Political (of all stripes) candidates trip over themselves trying to show how much they represent the White Picket Fence ideal (and often don’t). Celebrities want to bathe themselves in the spotlight of wedded-bliss of media-darlingness. Even if their marriage crumbles like a house of cards Kardashian-style (or is that Britney-style?) or a mere year, Russel Brand-style.

If you think that pop culture and politics are not mirroring back what our true ideals are, then you are genuinely out of touch with reality:

  • One-third (!!) of teen mothers didn’t use birth control because they didn’t think they could get pregnant… Hmm, sound like some Teen Moms?
  • Americans are way more cool with co-habitation (especially if it leads to marriage) than in the old days, ala Kim Z. on Real Housewives of Atlanta and Kourtney Kardashian.
  • And, let’s face it, we’ve come a long way from the days when the inclusion of an openly gay and HIV-positive roommate, Pedro Zamora, on the Real World seemed scandalous. Well, maybe not a long way. But a lot more people say that homosexuality should be accepted now than 20 years ago.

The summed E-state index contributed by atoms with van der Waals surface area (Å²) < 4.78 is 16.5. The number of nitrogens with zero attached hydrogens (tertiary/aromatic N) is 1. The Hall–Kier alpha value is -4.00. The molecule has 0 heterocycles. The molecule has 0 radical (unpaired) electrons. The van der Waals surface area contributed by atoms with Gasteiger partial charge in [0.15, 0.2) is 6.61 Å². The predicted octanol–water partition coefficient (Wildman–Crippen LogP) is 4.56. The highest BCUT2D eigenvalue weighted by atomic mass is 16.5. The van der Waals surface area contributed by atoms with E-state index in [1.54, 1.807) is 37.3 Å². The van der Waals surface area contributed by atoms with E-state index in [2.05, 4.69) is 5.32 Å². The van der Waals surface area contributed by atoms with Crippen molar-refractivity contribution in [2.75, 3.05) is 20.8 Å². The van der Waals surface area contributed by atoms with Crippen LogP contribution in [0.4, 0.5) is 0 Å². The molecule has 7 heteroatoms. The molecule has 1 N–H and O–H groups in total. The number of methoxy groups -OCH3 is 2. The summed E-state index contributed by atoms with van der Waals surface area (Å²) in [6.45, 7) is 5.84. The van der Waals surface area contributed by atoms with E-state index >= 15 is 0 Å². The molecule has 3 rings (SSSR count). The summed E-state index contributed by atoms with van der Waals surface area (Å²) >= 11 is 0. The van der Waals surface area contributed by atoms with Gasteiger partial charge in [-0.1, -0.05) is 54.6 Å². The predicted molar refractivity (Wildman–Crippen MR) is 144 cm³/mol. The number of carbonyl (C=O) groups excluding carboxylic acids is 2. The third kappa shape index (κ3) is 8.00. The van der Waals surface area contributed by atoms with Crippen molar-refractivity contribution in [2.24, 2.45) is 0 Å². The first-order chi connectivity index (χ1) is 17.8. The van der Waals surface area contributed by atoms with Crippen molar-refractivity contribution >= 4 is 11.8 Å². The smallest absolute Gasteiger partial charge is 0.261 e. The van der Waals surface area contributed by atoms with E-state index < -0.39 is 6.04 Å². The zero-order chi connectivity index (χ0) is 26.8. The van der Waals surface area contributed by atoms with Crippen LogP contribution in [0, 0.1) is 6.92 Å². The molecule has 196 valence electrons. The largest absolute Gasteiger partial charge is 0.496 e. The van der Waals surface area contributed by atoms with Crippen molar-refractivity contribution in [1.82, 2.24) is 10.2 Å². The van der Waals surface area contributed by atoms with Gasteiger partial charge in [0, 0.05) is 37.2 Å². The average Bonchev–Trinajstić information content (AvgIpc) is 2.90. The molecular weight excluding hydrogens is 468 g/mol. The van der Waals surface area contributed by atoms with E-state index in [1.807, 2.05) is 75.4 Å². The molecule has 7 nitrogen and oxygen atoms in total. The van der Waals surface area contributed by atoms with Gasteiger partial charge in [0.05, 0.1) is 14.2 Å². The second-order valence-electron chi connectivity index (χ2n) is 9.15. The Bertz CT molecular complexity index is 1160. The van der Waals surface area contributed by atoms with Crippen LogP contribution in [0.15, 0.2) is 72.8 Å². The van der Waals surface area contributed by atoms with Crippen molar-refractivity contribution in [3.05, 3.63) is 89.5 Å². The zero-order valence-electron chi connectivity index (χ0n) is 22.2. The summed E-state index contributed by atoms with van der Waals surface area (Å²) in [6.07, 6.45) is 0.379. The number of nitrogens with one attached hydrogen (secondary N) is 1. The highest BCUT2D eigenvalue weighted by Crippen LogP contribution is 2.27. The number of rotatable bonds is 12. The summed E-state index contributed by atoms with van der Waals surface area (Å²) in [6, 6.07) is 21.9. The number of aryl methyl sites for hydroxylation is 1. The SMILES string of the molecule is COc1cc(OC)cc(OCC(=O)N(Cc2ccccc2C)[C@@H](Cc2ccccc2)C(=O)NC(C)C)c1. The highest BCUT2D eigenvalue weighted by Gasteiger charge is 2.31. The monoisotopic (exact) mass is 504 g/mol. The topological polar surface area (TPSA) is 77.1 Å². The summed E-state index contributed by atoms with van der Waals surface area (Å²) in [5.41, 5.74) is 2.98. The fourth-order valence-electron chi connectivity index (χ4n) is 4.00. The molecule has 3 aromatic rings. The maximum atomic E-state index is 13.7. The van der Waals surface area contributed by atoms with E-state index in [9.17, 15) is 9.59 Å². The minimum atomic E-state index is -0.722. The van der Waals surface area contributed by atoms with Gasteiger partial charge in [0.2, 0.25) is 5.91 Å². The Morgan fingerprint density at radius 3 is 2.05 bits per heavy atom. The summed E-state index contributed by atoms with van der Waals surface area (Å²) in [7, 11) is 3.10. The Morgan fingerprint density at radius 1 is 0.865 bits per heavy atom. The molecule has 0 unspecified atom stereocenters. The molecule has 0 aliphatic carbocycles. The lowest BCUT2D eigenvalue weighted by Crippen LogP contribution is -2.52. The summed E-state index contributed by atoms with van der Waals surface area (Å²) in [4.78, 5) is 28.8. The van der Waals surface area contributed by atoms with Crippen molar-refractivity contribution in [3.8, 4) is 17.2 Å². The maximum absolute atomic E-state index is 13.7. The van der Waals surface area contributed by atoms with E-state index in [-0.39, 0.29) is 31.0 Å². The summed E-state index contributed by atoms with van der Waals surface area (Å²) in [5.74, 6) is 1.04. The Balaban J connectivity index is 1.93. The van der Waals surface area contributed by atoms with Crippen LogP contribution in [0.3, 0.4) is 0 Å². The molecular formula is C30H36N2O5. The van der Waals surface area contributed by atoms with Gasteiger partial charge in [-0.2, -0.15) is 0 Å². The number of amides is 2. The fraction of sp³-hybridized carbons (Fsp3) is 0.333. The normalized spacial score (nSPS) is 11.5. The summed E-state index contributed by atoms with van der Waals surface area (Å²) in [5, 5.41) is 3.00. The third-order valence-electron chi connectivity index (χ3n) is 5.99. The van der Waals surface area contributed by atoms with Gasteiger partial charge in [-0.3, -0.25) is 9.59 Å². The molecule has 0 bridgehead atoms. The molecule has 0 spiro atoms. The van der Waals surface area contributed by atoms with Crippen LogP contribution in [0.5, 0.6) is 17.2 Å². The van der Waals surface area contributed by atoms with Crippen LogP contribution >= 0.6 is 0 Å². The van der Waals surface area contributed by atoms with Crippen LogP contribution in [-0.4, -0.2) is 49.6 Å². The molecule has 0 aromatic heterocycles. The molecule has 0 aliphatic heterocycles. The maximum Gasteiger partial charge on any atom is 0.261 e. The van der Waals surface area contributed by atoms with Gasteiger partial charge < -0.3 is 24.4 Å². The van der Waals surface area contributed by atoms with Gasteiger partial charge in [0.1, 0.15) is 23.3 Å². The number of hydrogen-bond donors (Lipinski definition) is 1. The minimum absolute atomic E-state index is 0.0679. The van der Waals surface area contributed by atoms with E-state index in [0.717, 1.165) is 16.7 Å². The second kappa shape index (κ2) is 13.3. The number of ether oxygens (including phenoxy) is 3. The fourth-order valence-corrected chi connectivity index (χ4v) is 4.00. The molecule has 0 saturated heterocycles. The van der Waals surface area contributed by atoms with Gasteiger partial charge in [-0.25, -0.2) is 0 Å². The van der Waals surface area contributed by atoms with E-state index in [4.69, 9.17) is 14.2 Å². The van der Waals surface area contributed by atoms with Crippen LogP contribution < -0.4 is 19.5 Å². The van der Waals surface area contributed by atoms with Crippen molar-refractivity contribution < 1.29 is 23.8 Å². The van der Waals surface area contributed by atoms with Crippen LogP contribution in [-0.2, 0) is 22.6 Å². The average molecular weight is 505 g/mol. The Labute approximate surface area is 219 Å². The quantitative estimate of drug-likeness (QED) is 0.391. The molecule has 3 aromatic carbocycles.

I’m not saying that everything on reality TV is realistic or even a good example of how people should live. In fact, in most cases I think these shows reveal the worst in people. From wig-pulling to sexist competitions to homophobic and racist comments, there’s a lot about reality TV that is very, very wrong. And not in the good way.

But I can’t help but wonder if what reality TV is less fun-house mirror and more junior-high yearbook.

Happily married, I will celebrate 15 years with my husband this June. He’s my high school sweetheart. Ours is a story that so few have today. It is, in some ways, the White Picket Fence. But because of that, our story is completely different than so many around us and so many people I meet. I come from parents who have divorced many times over. And at the age of 35, I have more friends in my peer group who are or have been divorced than not.

This is not about touting my life or putting down anyone else. Marriage, like becoming a parent, is a deeply personal experience (and one that should be allowed for all people). And each individual has to decide if it is right for them. Each marriage has its ups and downs and only the people in it can decide if it is successful and happy. And it’s nobody’s business but those people.